How to Start a Butterfly Garden

Posted by Arcadia Garden Products on

Who wouldn't love to have a garden aflutter with butterflies?

Here's how to plant a butterfly garden that'll keep those beauties coming back year after year.

 

We like to think of butterflies as magical little creatures fluttering from flower to flower then disappearing on a gentle breeze. But these insects aren't magic and you don't need fairy dust to attract them.

In fact, by following a few steps, you can attract and keep butterflies in your garden nearly all year!

Read on to find out exactly how you can plant a butterfly garden that will attract these winged beauties and keep them coming back year after year. 

 

Food

Food is one of the biggest motivators for any member of the animal kingdom and butterflies are no exception.

But not just any old plant will do. Planting a successful butterfly garden requires research.

First, research what butterflies are most common in your area. (It's no use trying to attract a butterfly that only lives on the other side of the country!) Next, select plants that will not only work as butterfly beacons, but will work well within your hardiness zone and gardening aesthetic.

 

But it isn't just the fully grown butterflies you need to think about. You'll also have to feed their babies!

Butterflies are very finicky about what plants they lay their eggs on because each different species of caterpillar has its own unique diet. Instinct tells them, "If your babies can’t eat these plants, your butterfly line won’t live on."

These types of plants are called "host plants." Monarch butterflies, for example, only lay their eggs on milkweed plants. Others may choose from a selection of plants for their babies to feast on.

If you're hoping to be a "butterfly grandparent," this can be an amazing experience!

 

Water

To round out their diet (and help cool off in hot weather), butterflies engage in an activity known as "puddling." This involves gathering around a small puddle of water called a butterfly puddler so they can have a sip and partake of any minerals that are left behind when the water evaporates.

Luckily, creating a "hydration station" is incredibly easy. 

Take a shallow container and fill it with sand, gravel, and or flat rocks. You might even consider adding some salt for added minerals. Next, add water until the sand is moist or gravel is nearly covered. Remember, butterflies can't land on open water, so don't add too much.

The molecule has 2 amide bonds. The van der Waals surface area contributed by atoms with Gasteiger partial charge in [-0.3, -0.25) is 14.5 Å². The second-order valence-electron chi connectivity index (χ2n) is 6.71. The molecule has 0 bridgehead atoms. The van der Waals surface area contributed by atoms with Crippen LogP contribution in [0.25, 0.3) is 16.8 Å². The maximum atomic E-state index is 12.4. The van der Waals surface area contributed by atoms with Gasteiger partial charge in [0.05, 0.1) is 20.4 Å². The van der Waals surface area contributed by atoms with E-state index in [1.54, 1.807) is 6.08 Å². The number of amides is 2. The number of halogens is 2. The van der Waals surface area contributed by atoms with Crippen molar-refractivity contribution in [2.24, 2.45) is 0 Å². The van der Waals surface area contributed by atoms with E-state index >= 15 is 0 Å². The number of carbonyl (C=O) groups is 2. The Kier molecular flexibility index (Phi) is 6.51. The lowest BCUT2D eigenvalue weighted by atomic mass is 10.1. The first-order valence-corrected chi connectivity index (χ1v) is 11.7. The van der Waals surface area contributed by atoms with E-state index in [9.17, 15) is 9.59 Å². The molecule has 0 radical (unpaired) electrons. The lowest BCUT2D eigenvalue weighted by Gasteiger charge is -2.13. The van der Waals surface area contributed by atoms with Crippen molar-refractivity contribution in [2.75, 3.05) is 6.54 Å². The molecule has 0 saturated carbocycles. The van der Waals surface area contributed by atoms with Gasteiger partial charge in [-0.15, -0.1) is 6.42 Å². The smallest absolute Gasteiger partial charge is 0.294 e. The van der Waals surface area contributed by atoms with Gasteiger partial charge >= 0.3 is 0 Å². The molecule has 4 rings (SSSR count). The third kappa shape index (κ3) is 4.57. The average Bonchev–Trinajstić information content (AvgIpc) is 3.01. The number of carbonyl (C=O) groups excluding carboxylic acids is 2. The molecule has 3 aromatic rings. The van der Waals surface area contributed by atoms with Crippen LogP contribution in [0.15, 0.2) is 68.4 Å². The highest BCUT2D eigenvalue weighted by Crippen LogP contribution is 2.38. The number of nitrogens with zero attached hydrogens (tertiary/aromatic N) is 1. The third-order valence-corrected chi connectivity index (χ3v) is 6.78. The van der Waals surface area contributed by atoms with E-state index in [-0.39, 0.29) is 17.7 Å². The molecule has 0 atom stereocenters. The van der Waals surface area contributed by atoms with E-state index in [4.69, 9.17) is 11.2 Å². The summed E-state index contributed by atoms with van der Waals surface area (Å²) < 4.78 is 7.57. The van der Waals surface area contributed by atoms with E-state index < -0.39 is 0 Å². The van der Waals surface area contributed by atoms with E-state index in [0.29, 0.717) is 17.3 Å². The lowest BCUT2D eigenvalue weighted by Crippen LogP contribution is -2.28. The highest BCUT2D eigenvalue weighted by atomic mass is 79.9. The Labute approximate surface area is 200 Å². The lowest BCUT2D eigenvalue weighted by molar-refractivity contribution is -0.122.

Our birdbaths are an excellent way to provide water to thirsty visitors while also enhancing your garden's design. Plus, they're also a draw for bees (who will help pollinate those flowers!) and birds.

 

Sunshine

Depending on what types of flowers you plant, a good rule of thumb is to make sure your garden has access to at least 6 hours of full sun every day.

Not only does this help your flowers grow to their full potential but it allows your butterfly friends a place to bask in the sun.

A good balance of sun and shade will give butterflies plenty of options.

When butterflies emerge from their cocoon, they need to dry their wings. Even after their wings have dried, they still need a place to warm up in the morning after the dew has accumulated on their wings. (Remember, they're cold-blooded!)

Sure, they can do this on a tree or the ground but a better place would be a nice big rock with access to the sun. Rocks naturally warm up in the sun and provide the perfect cozy spot to curl up. 

 

 

Shelter

Those spring and summer months are the perfect time to be outside, watching your winged friends enjoy your garden. But those same months can also be very hot, no matter where you live.

In short: butterflies need a cool place in the shade to hide from predators and  rest at night.

Try to provide them with plenty of cover. A few shade plants or small trees should provide enough leaves and branches. 

 

Pesticide-Free

We know it can be hard to keep pests out of your garden but any pesticide (yes, even the organic ones) will not only kill the pests but also your beautiful butterflies (and their babies)! (Pesticides can't tell which bugs are "pests" and which are friends.) 

Keep your butterfly garden pesticide free, so you don't accidentally hurt them.

Instead, let nature take its course and deal with infestations as they come up. If you want to be a little more proactive, consider introducing some ladybugs into your garden or include plants that repel unwanted pests.

 

Conclusion

Once you do the research, maintaining a successful and beautiful butterfly garden is easy.

Equipped with the right flowers, rocks, trees, and game plan for pests, even the "greenest" gardener will be well on your way to a beautiful and lively garden.

Once you’ve picked your plants and determined your layout, it’s time to decorate! At Arcadia Garden Products, we have a wide array of gardening products and decor designed to add beauty, whimsy, and style to your garden.


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